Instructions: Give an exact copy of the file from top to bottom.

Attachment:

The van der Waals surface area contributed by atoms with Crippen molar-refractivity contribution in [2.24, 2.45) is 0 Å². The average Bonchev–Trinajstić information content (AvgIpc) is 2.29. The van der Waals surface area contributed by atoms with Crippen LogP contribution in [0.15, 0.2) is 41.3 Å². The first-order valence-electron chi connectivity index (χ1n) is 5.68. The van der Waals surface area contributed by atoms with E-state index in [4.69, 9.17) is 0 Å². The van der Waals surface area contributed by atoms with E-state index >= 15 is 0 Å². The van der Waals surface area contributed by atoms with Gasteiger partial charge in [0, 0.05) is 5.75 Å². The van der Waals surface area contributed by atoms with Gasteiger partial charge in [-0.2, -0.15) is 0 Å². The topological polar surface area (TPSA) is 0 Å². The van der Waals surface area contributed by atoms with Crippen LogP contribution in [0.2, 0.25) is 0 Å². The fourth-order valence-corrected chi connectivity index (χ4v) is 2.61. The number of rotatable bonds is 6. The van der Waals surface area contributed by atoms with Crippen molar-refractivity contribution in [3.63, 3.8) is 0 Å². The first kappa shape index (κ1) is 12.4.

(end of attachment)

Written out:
The van der Waals surface area contributed by atoms with Crippen molar-refractivity contribution in [2.24, 2.45) is 0 Å². The average Bonchev–Trinajstić information content (AvgIpc) is 2.29. The van der Waals surface area contributed by atoms with Crippen LogP contribution in [0.15, 0.2) is 41.3 Å². The first-order valence-electron chi connectivity index (χ1n) is 5.68. The van der Waals surface area contributed by atoms with E-state index in [4.69, 9.17) is 0 Å². The van der Waals surface area contributed by atoms with E-state index >= 15 is 0 Å². The van der Waals surface area contributed by atoms with Gasteiger partial charge in [0, 0.05) is 5.75 Å². The van der Waals surface area contributed by atoms with Gasteiger partial charge in [-0.2, -0.15) is 0 Å². The topological polar surface area (TPSA) is 0 Å². The van der Waals surface area contributed by atoms with Crippen LogP contribution in [0.2, 0.25) is 0 Å². The fourth-order valence-corrected chi connectivity index (χ4v) is 2.61. The number of rotatable bonds is 6. The van der Waals surface area contributed by atoms with Crippen molar-refractivity contribution in [3.63, 3.8) is 0 Å². The first kappa shape index (κ1) is 12.4.